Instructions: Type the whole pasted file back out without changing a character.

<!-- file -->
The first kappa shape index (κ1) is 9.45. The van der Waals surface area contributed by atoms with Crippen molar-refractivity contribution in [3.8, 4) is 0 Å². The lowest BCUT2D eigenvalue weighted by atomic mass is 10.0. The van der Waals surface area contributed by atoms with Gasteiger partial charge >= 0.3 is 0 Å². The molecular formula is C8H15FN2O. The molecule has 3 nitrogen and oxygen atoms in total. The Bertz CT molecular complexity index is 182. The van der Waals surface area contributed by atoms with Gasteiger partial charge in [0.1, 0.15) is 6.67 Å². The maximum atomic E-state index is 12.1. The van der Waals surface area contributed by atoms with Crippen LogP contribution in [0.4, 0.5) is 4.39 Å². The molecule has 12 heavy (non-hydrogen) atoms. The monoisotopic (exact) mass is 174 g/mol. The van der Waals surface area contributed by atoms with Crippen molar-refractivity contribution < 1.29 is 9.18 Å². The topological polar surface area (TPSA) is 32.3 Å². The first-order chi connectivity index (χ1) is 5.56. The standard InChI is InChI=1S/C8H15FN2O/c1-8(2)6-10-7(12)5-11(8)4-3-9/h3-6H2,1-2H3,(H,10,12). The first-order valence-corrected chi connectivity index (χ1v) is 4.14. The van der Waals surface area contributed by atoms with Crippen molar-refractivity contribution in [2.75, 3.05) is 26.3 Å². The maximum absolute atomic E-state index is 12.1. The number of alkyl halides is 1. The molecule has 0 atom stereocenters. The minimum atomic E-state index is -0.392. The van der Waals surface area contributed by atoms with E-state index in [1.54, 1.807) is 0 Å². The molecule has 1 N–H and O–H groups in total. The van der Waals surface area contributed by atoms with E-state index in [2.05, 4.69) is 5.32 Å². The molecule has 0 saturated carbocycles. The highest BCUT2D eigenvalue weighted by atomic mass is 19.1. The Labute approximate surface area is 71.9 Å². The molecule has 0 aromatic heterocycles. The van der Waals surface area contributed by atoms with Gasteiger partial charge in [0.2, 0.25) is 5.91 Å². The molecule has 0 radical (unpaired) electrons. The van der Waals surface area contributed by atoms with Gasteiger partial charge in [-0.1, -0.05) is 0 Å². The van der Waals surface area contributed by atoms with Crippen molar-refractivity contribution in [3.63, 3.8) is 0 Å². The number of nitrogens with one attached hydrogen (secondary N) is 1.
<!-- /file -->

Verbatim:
The first kappa shape index (κ1) is 9.45. The van der Waals surface area contributed by atoms with Crippen molar-refractivity contribution in [3.8, 4) is 0 Å². The lowest BCUT2D eigenvalue weighted by atomic mass is 10.0. The van der Waals surface area contributed by atoms with Gasteiger partial charge >= 0.3 is 0 Å². The molecular formula is C8H15FN2O. The molecule has 3 nitrogen and oxygen atoms in total. The Bertz CT molecular complexity index is 182. The van der Waals surface area contributed by atoms with Gasteiger partial charge in [0.1, 0.15) is 6.67 Å². The maximum atomic E-state index is 12.1. The van der Waals surface area contributed by atoms with Crippen LogP contribution in [0.4, 0.5) is 4.39 Å². The molecule has 12 heavy (non-hydrogen) atoms. The monoisotopic (exact) mass is 174 g/mol. The van der Waals surface area contributed by atoms with Crippen molar-refractivity contribution < 1.29 is 9.18 Å². The topological polar surface area (TPSA) is 32.3 Å². The first-order chi connectivity index (χ1) is 5.56. The standard InChI is InChI=1S/C8H15FN2O/c1-8(2)6-10-7(12)5-11(8)4-3-9/h3-6H2,1-2H3,(H,10,12). The first-order valence-corrected chi connectivity index (χ1v) is 4.14. The van der Waals surface area contributed by atoms with Crippen molar-refractivity contribution in [2.75, 3.05) is 26.3 Å². The maximum absolute atomic E-state index is 12.1. The number of alkyl halides is 1. The molecule has 0 atom stereocenters. The minimum atomic E-state index is -0.392. The van der Waals surface area contributed by atoms with E-state index in [1.54, 1.807) is 0 Å². The molecule has 1 N–H and O–H groups in total. The van der Waals surface area contributed by atoms with E-state index in [2.05, 4.69) is 5.32 Å². The molecule has 0 saturated carbocycles. The highest BCUT2D eigenvalue weighted by atomic mass is 19.1. The Labute approximate surface area is 71.9 Å². The molecule has 0 aromatic heterocycles. The van der Waals surface area contributed by atoms with Gasteiger partial charge in [0.2, 0.25) is 5.91 Å². The molecule has 0 radical (unpaired) electrons. The van der Waals surface area contributed by atoms with Gasteiger partial charge in [-0.1, -0.05) is 0 Å². The van der Waals surface area contributed by atoms with Crippen molar-refractivity contribution in [3.63, 3.8) is 0 Å². The number of nitrogens with one attached hydrogen (secondary N) is 1.